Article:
5. Tomi Engdahl says:

    Cade Metz / New York Times:
    Sources: typical AI specialists receiving $300K-$500K a year in salary and stock; well-known names in the AI field have received compensation totalling millions — Nearly all big tech companies have an artificial intelligence project, and they are willing to pay experts millions of dollars to help get it done.

    Tech Giants Are Paying Huge
    Salaries for Scarce A.I. Talent

    Nearly all big tech companies have an artificial
    intelligence project, and they are willing to pay
    experts millions of dollars to help get it done.

  6. Tomi Engdahl says:

    AI Is Creating Jobs, Not Destroying Them, Studies Find
    AI is feared to destroy jobs. But new studies are pointing to it doing the opposite.

    “Artificial intelligence is coming for your job.” That’s been the mantra of skeptics, naysayers, and even pragmatic analysts for years. A quick Google search will yield dozens, if not hundreds, of articles, such as this Mother Jones article by columnist Kevin Drum, on how the expansion of AI and robotics is going to radically shift the job market for the worse as we offload tasks, such as assembly and even driving and customer service, normally performed by humans to machines.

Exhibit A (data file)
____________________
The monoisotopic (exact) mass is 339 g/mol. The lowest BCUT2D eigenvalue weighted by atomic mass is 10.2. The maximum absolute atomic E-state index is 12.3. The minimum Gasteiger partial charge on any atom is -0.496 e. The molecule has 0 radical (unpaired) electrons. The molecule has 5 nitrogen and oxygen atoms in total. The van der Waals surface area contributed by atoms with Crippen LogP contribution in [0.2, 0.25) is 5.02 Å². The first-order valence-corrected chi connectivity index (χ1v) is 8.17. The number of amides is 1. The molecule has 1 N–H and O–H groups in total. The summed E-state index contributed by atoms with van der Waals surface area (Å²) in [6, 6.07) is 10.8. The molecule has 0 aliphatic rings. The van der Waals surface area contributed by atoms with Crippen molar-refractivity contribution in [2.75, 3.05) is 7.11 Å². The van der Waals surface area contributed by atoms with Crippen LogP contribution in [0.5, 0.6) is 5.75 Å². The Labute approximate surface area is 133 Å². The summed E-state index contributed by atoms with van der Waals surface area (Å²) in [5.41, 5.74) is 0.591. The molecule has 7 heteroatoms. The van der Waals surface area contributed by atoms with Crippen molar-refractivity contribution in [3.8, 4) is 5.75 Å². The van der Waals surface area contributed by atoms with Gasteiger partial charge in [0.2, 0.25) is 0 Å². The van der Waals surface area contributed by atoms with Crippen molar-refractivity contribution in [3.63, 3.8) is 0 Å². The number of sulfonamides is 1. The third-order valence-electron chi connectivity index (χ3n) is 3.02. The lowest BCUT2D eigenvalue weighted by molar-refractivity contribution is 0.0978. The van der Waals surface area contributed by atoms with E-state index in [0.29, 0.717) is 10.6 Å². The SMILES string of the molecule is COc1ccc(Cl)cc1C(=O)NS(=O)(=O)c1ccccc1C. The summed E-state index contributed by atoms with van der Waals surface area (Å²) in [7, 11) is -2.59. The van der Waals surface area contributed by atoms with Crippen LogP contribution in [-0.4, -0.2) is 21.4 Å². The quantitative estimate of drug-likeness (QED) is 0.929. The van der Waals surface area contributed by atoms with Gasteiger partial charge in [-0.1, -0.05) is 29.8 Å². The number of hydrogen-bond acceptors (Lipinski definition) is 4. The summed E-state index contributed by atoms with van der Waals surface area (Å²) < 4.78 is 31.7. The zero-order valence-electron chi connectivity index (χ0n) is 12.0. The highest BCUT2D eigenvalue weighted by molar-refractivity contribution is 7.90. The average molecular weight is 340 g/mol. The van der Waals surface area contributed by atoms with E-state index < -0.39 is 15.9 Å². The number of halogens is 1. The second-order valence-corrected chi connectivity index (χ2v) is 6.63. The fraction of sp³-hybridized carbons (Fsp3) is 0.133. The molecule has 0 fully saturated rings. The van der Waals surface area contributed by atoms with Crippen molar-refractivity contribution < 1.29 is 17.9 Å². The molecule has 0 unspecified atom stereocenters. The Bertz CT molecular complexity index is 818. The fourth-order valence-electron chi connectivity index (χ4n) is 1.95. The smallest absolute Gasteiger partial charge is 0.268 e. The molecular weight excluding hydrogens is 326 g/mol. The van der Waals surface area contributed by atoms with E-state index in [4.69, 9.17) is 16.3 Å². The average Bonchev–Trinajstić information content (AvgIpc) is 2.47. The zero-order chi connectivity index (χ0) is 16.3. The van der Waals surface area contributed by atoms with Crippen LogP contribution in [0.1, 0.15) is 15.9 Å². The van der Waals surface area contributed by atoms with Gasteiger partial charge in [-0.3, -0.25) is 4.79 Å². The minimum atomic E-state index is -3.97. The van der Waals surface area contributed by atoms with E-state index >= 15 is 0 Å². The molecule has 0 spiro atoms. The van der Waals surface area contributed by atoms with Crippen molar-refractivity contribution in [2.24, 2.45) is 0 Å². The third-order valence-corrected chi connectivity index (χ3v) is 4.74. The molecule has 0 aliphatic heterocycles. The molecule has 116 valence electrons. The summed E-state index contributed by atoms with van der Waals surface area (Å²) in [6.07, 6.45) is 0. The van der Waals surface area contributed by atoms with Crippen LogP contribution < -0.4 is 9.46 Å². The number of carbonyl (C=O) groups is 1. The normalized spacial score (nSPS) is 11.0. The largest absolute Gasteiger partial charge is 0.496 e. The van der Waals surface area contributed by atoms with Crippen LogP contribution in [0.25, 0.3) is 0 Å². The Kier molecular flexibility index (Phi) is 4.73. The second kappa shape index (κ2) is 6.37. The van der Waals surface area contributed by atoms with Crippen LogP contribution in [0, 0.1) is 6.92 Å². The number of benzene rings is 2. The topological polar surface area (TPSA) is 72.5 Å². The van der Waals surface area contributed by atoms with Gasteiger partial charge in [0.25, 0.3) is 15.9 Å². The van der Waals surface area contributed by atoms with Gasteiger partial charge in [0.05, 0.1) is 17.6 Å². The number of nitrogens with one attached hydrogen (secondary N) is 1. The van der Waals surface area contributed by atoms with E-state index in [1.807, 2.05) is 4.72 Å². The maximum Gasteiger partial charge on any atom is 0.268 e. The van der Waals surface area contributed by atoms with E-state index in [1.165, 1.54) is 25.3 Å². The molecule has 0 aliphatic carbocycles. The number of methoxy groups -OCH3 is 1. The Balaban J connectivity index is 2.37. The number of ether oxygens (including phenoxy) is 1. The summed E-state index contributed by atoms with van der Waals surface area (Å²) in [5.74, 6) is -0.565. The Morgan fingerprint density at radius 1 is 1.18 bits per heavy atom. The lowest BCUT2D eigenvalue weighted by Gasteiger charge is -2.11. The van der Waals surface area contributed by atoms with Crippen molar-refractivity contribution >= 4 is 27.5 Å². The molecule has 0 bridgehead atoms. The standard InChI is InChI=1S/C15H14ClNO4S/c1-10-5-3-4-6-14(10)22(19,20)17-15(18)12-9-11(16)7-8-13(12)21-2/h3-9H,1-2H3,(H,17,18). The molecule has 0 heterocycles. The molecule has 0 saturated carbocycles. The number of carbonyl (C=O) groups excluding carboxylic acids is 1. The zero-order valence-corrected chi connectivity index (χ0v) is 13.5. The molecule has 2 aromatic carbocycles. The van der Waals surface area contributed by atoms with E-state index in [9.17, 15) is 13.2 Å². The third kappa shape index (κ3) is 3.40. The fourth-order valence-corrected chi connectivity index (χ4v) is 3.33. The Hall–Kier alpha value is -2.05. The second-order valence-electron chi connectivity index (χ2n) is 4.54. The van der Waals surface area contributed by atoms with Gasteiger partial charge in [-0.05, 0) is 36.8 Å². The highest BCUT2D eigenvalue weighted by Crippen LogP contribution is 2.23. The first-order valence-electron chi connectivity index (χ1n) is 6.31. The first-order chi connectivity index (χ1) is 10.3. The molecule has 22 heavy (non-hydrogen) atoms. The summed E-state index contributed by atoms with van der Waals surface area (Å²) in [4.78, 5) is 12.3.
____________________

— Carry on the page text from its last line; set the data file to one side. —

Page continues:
7. Tomi Engdahl says:

    H2O.AI snares $40M Series C investment led by Wells Fargo and Nvidia

    H2O.AI started almost six years ago with a mission to simplify and democratize artificial intelligence. Today the company announced a $40M Series C round.

    Nvidia and Wells Fargo led the round with participation from New York Life, Crane Venture Partners, Nexus Venture Partners and Transamerica Ventures. Today’s investment brings the total raised so far to $75 million. The last round was for $20M almost exactly two years ago.

    CEO Sri Ambati says his company is attempting to democratize AI, even as the biggest tech companies like Amazon, Google, Microsoft, Facebook and Salesforce try to take control of this market by building proprietary tools and sucking up much of the talent.

  8. Tomi Engdahl says: